In his article, When is it Too Late for Asset Protection?, Attorney Robert Mintz discusses the pitfalls of asset protection planning.
He points out that states, including Illinois, have fraudulent transfer laws. These laws prohibit an individual from transferring property to another entity to “hinder, delay or defraud” someone owed a debt in order to avoid paying that debt. As a result of these laws, there is little one can do to protect assets against a claim that has already been made, sometimes referred to as an “existing claim”.
Where asset protection planning is allowable and is effective is in the situation where an individual seeks to protect himself from unseen future risks. Mr. Mintz gives the following example in his article: ” . . . say you set up an asset protection plan and a negligent act involving a patient occurs several months later. Fraudulent transfer is not an issue in this case because the property transfer was unrelated to the claim subsequently developed by this patient. Presumably, at the time you implemented your asset protection plan, you did not know or intend that the patient would be injured. Similarly, loans and contracts entered into after establishing a plan, as long as the creditor is not misled, are also outside the scope of the fraudulent transfer rules.”.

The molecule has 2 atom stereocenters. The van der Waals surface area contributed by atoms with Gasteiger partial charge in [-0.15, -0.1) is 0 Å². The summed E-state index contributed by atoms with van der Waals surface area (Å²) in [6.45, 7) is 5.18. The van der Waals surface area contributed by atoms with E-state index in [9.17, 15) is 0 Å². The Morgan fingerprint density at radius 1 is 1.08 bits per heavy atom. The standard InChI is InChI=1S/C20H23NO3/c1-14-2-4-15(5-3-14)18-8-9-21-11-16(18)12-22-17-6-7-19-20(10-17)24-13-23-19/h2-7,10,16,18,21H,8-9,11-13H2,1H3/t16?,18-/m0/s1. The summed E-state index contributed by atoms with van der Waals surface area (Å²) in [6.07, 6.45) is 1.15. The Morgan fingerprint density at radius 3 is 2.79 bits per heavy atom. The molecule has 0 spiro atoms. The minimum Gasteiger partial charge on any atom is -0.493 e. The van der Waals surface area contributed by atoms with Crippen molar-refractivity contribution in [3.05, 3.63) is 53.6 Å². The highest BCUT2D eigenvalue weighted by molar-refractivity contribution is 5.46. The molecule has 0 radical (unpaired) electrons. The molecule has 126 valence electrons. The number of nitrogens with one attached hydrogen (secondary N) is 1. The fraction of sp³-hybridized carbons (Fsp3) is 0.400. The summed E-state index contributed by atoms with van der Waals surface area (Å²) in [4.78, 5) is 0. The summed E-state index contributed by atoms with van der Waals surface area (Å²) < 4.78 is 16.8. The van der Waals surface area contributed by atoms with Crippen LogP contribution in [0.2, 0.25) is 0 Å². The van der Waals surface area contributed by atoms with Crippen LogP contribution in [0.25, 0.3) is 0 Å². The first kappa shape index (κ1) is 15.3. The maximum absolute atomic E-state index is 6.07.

Illinois law is clear that the fraudulent transfer laws can overturn an asset protection plan where the intent of the plan was to avoid paying an existing claim. It is also clear that in Illinois asset protection planning to protect against unforeseen future risks is allowed and is effective. The tricky part comes in when one is confronted with the situation where one must prove to a court that the transfers involved fall into this second, acceptable area of planning.
Consult your estate planning attorney for further information.